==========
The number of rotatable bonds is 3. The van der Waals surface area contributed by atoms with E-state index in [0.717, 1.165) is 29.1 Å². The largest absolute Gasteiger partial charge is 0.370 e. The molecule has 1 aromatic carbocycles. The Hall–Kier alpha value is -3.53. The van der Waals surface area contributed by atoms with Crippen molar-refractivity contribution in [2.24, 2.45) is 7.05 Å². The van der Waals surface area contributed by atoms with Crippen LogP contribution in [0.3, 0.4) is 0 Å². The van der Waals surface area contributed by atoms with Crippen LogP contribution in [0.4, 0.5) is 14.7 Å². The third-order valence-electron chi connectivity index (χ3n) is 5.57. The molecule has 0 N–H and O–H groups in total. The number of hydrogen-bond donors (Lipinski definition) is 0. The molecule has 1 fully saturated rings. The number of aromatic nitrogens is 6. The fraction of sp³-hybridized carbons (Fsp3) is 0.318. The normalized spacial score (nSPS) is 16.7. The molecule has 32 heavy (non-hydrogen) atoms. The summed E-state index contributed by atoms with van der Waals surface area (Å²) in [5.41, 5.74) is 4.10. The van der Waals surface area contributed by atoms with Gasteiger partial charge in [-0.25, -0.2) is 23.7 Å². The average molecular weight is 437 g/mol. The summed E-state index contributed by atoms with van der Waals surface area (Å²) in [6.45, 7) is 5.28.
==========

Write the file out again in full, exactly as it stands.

The number of rotatable bonds is 3. The van der Waals surface area contributed by atoms with E-state index in [0.717, 1.165) is 29.1 Å². The largest absolute Gasteiger partial charge is 0.370 e. The molecule has 1 aromatic carbocycles. The Hall–Kier alpha value is -3.53. The van der Waals surface area contributed by atoms with Crippen molar-refractivity contribution in [2.24, 2.45) is 7.05 Å². The van der Waals surface area contributed by atoms with Crippen LogP contribution in [0.3, 0.4) is 0 Å². The van der Waals surface area contributed by atoms with Crippen LogP contribution in [0.4, 0.5) is 14.7 Å². The third-order valence-electron chi connectivity index (χ3n) is 5.57. The molecule has 0 N–H and O–H groups in total. The number of hydrogen-bond donors (Lipinski definition) is 0. The molecule has 1 fully saturated rings. The number of aromatic nitrogens is 6. The fraction of sp³-hybridized carbons (Fsp3) is 0.318. The normalized spacial score (nSPS) is 16.7. The molecule has 32 heavy (non-hydrogen) atoms. The summed E-state index contributed by atoms with van der Waals surface area (Å²) in [5.41, 5.74) is 4.10. The van der Waals surface area contributed by atoms with Gasteiger partial charge in [-0.25, -0.2) is 23.7 Å². The average molecular weight is 437 g/mol. The summed E-state index contributed by atoms with van der Waals surface area (Å²) in [6.45, 7) is 5.28.